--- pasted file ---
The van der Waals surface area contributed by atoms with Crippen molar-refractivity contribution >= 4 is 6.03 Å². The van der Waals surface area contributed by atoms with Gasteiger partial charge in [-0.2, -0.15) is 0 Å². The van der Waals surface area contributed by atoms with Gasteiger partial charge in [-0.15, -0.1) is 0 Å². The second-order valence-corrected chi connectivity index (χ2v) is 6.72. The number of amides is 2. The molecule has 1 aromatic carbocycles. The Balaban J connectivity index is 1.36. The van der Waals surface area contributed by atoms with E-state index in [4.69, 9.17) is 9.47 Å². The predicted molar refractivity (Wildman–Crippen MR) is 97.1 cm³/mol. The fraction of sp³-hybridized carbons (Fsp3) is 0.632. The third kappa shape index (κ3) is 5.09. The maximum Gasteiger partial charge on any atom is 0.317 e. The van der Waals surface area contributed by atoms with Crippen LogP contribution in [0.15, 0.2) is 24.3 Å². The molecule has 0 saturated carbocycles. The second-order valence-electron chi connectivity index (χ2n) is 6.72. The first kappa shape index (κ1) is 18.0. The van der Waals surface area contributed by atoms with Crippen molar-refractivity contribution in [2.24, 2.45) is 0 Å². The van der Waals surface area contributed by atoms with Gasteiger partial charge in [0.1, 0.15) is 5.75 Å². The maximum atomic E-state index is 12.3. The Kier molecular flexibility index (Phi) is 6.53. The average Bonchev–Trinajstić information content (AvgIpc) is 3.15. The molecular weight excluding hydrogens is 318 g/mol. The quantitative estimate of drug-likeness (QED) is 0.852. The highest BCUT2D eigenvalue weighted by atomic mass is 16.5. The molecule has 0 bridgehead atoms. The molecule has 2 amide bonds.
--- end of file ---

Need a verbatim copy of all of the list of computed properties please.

The van der Waals surface area contributed by atoms with Crippen molar-refractivity contribution >= 4 is 6.03 Å². The van der Waals surface area contributed by atoms with Gasteiger partial charge in [-0.2, -0.15) is 0 Å². The van der Waals surface area contributed by atoms with Gasteiger partial charge in [-0.15, -0.1) is 0 Å². The second-order valence-corrected chi connectivity index (χ2v) is 6.72. The number of amides is 2. The molecule has 1 aromatic carbocycles. The Balaban J connectivity index is 1.36. The van der Waals surface area contributed by atoms with E-state index in [4.69, 9.17) is 9.47 Å². The predicted molar refractivity (Wildman–Crippen MR) is 97.1 cm³/mol. The fraction of sp³-hybridized carbons (Fsp3) is 0.632. The third kappa shape index (κ3) is 5.09. The maximum Gasteiger partial charge on any atom is 0.317 e. The van der Waals surface area contributed by atoms with Crippen LogP contribution in [0.15, 0.2) is 24.3 Å². The molecule has 0 saturated carbocycles. The second-order valence-electron chi connectivity index (χ2n) is 6.72. The first kappa shape index (κ1) is 18.0. The van der Waals surface area contributed by atoms with Crippen molar-refractivity contribution in [2.24, 2.45) is 0 Å². The van der Waals surface area contributed by atoms with Gasteiger partial charge in [0.1, 0.15) is 5.75 Å². The maximum atomic E-state index is 12.3. The Kier molecular flexibility index (Phi) is 6.53. The average Bonchev–Trinajstić information content (AvgIpc) is 3.15. The molecular weight excluding hydrogens is 318 g/mol. The quantitative estimate of drug-likeness (QED) is 0.852. The highest BCUT2D eigenvalue weighted by atomic mass is 16.5. The molecule has 0 bridgehead atoms. The molecule has 2 amide bonds.